RESPONSE: Deny. The alleged statement of material fact contained in Paragraph 11 is immaterial and irrelevant to any issue and is, therefore, not a statement of genuine material fact.

         Importantly, the plaintiffs then admitted that Hector did not have authority to act for Springdale.

16. Robert Hector was not authorized to act on behalf of Springdale Auto Sales, Inc. See Exhibit FF [the above excerpt from the plea hearing transcript] at page 8, lines 20-25 to page 9, lines 1-13.
RESPONSE: Admit. However, Hector was not authorized by Springdale to purchase the vehicles from Manheim, but Manheim transferred the vehicles to him believing that he was the agent of Springdale. Reference: Pages 4-11, Deposition of James Holt, Exhibit 6.

         In their first amended petition and throughout their responses to discovery, the plaintiffs stated numerous times that Blackwell purchased the vehicles from Hector,

         A few weeks later, the plaintiffs filed a statement of additional material facts, seeking to establish that Hector was an authorized buyer for Springdale according to the records of AuctionAccess.[3]

         With regard to the trespass and slander counts, Manheim asserted that it did not direct or instruct Officer Knapp or Detective Welby in connection with the criminal investigation and seizure of two of the vehicles from Blackwell. Blackwell sought to demonstrate the existence of a genuine dispute of this material fact through yet another statement of additional material facts.

         The trial court entered summary judgment in favor of Manheim, finding no genuine dispute existed that Hector misrepresented himself as a representative of Springdale and did not have authority to act on Springdale's behalf, that Hector gave Manheim six fictitious checks as payment for six vehicles, that Blackwell purchased four of the vehicles from Hector, and that Hector pled guilty to larceny and forgery. The trial court found that the case of Moore Equipment Company v. Ha[ferty governed the bona fide purchaser issues in the case.[4]Accordingly, the trial court determined that Hector was not a "purchaser" at the auction, that no title to or ownership interest in the vehicles passed to Hector, that Hector was not acting on behalf of Springdale, and that Hector was unable to transfer title to the vehicles to Blackwell.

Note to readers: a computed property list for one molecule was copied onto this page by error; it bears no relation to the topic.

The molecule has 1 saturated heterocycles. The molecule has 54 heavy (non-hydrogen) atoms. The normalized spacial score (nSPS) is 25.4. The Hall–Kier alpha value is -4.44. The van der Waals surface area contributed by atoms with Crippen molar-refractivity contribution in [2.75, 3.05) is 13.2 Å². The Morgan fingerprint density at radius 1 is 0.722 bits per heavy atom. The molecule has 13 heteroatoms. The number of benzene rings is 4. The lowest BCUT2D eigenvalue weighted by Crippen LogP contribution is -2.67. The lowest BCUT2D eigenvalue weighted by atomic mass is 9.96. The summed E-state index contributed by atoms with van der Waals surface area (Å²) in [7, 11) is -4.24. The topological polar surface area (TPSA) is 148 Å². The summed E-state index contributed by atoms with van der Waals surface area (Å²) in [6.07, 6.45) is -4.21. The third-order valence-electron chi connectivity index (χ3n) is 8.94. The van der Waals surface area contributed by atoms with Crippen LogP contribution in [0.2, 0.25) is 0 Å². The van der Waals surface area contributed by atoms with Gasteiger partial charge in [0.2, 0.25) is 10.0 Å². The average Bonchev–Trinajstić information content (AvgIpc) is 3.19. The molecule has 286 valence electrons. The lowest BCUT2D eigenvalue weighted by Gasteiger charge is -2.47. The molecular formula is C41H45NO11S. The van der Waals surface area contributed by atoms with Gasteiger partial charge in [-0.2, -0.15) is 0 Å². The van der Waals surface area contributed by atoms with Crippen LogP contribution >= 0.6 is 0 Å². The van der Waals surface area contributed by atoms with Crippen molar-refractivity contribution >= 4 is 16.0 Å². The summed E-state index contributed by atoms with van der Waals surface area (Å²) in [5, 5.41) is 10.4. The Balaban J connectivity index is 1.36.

The trial court found that the issue of the dual-employment status of Officer Knapp and Detective Welby was governed by Carinelo v. Miller.[5] The trial court found that Blackwell had failed to comply with Rule 74.04(c)(2) with a number of its responses, and found inter alia that no genuine dispute existed that Knapp was on duty with the Bridgeton Police Department and was present when vehicles 1 and 2 were seized, that Welby was a detective with the Bridgeton Police Department who supervised the investigation and recovery of the vehicles, that neither Knapp nor Welby received direction or instruction from Manheim in connection with the criminal investigation or seizure, and that the criminal investigation and vehicle seizure were validated when Hector admitted the crime.

         Blackwell and DeShields appeal.

         Standard of Review

         Summary judgment allows a trial court to enter judgment for the moving party where the party demonstrates a right to judgment as a matter of law based on facts about which there is no genuine dispute. ITT Commercial Fin. Corp. v. Mid-Am. Marine Supply Corp., 854 S.W.2d 371, 376 (Mo. banc 1993). Our review is essentially de novo. Id. When considering an appeal from summary judgment, we review the record in the light most favorable to the party against whom the court entered judgment. Id. We can affirm a summary judgment by any appropriate theory supported by the record. Missouri Bankers Ass 'n, Inc. v. St. Louis County, 448 S.W.3d 267, 270-71 (Mo. banc 2014).

         For purposes of summary judgment, a "genuine issue" exists where the record contains competent materials that evidence two plausible, but contradictory, accounts of the essential facts. ITT, 854 S.W.2d at 382. "A 'genuine issue' is a dispute that is real, not merely argumentative, imaginary or frivolous." Id. Summary judgment is proper where the "genuine ...